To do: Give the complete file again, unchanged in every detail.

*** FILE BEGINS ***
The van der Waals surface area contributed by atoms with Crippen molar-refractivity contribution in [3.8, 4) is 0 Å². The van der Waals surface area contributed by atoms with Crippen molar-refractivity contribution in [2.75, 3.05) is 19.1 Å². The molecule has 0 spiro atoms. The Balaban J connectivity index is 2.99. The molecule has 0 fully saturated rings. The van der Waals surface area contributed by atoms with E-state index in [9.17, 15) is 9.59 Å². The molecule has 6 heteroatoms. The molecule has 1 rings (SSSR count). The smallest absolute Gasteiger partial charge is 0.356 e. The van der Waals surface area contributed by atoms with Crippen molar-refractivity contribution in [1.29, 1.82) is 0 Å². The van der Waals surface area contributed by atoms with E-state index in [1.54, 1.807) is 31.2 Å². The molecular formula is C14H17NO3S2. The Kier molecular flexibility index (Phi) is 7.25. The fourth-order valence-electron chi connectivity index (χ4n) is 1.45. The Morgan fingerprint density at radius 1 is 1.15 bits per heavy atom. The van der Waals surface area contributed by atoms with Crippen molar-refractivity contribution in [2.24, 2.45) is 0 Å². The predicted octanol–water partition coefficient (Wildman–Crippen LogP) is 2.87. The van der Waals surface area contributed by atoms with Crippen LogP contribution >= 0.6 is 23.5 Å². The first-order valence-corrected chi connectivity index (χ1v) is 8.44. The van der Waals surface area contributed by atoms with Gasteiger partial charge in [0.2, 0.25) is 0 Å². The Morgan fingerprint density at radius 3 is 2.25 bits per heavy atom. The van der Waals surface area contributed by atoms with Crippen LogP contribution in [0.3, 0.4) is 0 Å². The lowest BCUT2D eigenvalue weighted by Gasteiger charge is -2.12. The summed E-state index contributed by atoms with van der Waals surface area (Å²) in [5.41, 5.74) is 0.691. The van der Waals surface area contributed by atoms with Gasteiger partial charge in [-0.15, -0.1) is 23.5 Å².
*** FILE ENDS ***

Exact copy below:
The van der Waals surface area contributed by atoms with Crippen molar-refractivity contribution in [3.8, 4) is 0 Å². The van der Waals surface area contributed by atoms with Crippen molar-refractivity contribution in [2.75, 3.05) is 19.1 Å². The molecule has 0 spiro atoms. The Balaban J connectivity index is 2.99. The molecule has 0 fully saturated rings. The van der Waals surface area contributed by atoms with E-state index in [9.17, 15) is 9.59 Å². The molecule has 6 heteroatoms. The molecule has 1 rings (SSSR count). The smallest absolute Gasteiger partial charge is 0.356 e. The van der Waals surface area contributed by atoms with Crippen molar-refractivity contribution in [1.29, 1.82) is 0 Å². The van der Waals surface area contributed by atoms with E-state index in [1.54, 1.807) is 31.2 Å². The molecular formula is C14H17NO3S2. The Kier molecular flexibility index (Phi) is 7.25. The fourth-order valence-electron chi connectivity index (χ4n) is 1.45. The Morgan fingerprint density at radius 1 is 1.15 bits per heavy atom. The van der Waals surface area contributed by atoms with Crippen molar-refractivity contribution in [2.24, 2.45) is 0 Å². The predicted octanol–water partition coefficient (Wildman–Crippen LogP) is 2.87. The van der Waals surface area contributed by atoms with Crippen LogP contribution >= 0.6 is 23.5 Å². The first-order valence-corrected chi connectivity index (χ1v) is 8.44. The van der Waals surface area contributed by atoms with Gasteiger partial charge in [0.2, 0.25) is 0 Å². The Morgan fingerprint density at radius 3 is 2.25 bits per heavy atom. The van der Waals surface area contributed by atoms with Crippen LogP contribution in [0.3, 0.4) is 0 Å². The lowest BCUT2D eigenvalue weighted by Gasteiger charge is -2.12. The summed E-state index contributed by atoms with van der Waals surface area (Å²) in [5.41, 5.74) is 0.691. The van der Waals surface area contributed by atoms with Gasteiger partial charge in [-0.15, -0.1) is 23.5 Å².